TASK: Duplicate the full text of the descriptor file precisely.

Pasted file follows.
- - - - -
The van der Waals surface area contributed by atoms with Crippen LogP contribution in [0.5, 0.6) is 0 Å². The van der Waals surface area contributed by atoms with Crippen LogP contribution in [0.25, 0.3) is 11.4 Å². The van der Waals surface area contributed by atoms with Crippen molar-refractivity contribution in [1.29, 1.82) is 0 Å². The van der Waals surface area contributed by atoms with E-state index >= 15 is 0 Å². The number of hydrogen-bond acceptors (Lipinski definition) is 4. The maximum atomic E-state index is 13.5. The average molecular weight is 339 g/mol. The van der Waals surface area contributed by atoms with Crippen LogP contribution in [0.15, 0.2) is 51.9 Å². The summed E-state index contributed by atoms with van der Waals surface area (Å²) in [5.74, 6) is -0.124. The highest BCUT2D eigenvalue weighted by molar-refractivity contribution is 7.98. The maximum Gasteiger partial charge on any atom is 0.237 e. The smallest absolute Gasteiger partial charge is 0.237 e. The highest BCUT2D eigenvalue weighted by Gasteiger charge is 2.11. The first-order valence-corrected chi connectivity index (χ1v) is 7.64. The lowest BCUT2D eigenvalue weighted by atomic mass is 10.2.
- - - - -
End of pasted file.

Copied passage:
The van der Waals surface area contributed by atoms with Crippen LogP contribution in [0.5, 0.6) is 0 Å². The van der Waals surface area contributed by atoms with Crippen LogP contribution in [0.25, 0.3) is 11.4 Å². The van der Waals surface area contributed by atoms with Crippen molar-refractivity contribution in [1.29, 1.82) is 0 Å². The van der Waals surface area contributed by atoms with E-state index >= 15 is 0 Å². The number of hydrogen-bond acceptors (Lipinski definition) is 4. The maximum atomic E-state index is 13.5. The average molecular weight is 339 g/mol. The van der Waals surface area contributed by atoms with Crippen LogP contribution in [0.15, 0.2) is 51.9 Å². The summed E-state index contributed by atoms with van der Waals surface area (Å²) in [5.74, 6) is -0.124. The highest BCUT2D eigenvalue weighted by molar-refractivity contribution is 7.98. The maximum Gasteiger partial charge on any atom is 0.237 e. The smallest absolute Gasteiger partial charge is 0.237 e. The highest BCUT2D eigenvalue weighted by Gasteiger charge is 2.11. The first-order valence-corrected chi connectivity index (χ1v) is 7.64. The lowest BCUT2D eigenvalue weighted by atomic mass is 10.2.